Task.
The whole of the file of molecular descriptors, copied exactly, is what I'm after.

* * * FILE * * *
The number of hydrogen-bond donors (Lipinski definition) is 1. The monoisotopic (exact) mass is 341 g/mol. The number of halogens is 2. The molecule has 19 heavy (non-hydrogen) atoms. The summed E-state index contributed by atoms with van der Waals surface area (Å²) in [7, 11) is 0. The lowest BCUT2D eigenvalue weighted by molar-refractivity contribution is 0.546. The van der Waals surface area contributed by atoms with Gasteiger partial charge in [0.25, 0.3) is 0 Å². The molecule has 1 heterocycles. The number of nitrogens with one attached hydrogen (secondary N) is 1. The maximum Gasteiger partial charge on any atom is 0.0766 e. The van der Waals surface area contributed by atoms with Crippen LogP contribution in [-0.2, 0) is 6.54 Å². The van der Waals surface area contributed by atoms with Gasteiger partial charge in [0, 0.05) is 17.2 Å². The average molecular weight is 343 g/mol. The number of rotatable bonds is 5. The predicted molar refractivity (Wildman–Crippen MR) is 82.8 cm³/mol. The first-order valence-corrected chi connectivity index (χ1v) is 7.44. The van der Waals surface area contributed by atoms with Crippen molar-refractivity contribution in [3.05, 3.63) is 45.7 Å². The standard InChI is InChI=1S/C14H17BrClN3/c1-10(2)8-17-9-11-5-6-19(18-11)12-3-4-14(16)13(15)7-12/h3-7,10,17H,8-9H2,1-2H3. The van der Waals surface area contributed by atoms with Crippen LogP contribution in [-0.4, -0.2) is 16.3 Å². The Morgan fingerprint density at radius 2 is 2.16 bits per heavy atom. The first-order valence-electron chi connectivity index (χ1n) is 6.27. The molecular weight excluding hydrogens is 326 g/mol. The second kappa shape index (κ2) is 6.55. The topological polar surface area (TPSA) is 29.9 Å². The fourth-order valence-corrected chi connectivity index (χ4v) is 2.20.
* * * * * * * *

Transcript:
The number of hydrogen-bond donors (Lipinski definition) is 1. The monoisotopic (exact) mass is 341 g/mol. The number of halogens is 2. The molecule has 19 heavy (non-hydrogen) atoms. The summed E-state index contributed by atoms with van der Waals surface area (Å²) in [7, 11) is 0. The lowest BCUT2D eigenvalue weighted by molar-refractivity contribution is 0.546. The van der Waals surface area contributed by atoms with Gasteiger partial charge in [0.25, 0.3) is 0 Å². The molecule has 1 heterocycles. The number of nitrogens with one attached hydrogen (secondary N) is 1. The maximum Gasteiger partial charge on any atom is 0.0766 e. The van der Waals surface area contributed by atoms with Crippen LogP contribution in [-0.2, 0) is 6.54 Å². The van der Waals surface area contributed by atoms with Gasteiger partial charge in [0, 0.05) is 17.2 Å². The average molecular weight is 343 g/mol. The number of rotatable bonds is 5. The predicted molar refractivity (Wildman–Crippen MR) is 82.8 cm³/mol. The first-order valence-corrected chi connectivity index (χ1v) is 7.44. The van der Waals surface area contributed by atoms with Crippen molar-refractivity contribution in [3.05, 3.63) is 45.7 Å². The standard InChI is InChI=1S/C14H17BrClN3/c1-10(2)8-17-9-11-5-6-19(18-11)12-3-4-14(16)13(15)7-12/h3-7,10,17H,8-9H2,1-2H3. The van der Waals surface area contributed by atoms with Crippen LogP contribution in [-0.4, -0.2) is 16.3 Å². The Morgan fingerprint density at radius 2 is 2.16 bits per heavy atom. The first-order valence-electron chi connectivity index (χ1n) is 6.27. The molecular weight excluding hydrogens is 326 g/mol. The second kappa shape index (κ2) is 6.55. The topological polar surface area (TPSA) is 29.9 Å². The fourth-order valence-corrected chi connectivity index (χ4v) is 2.20.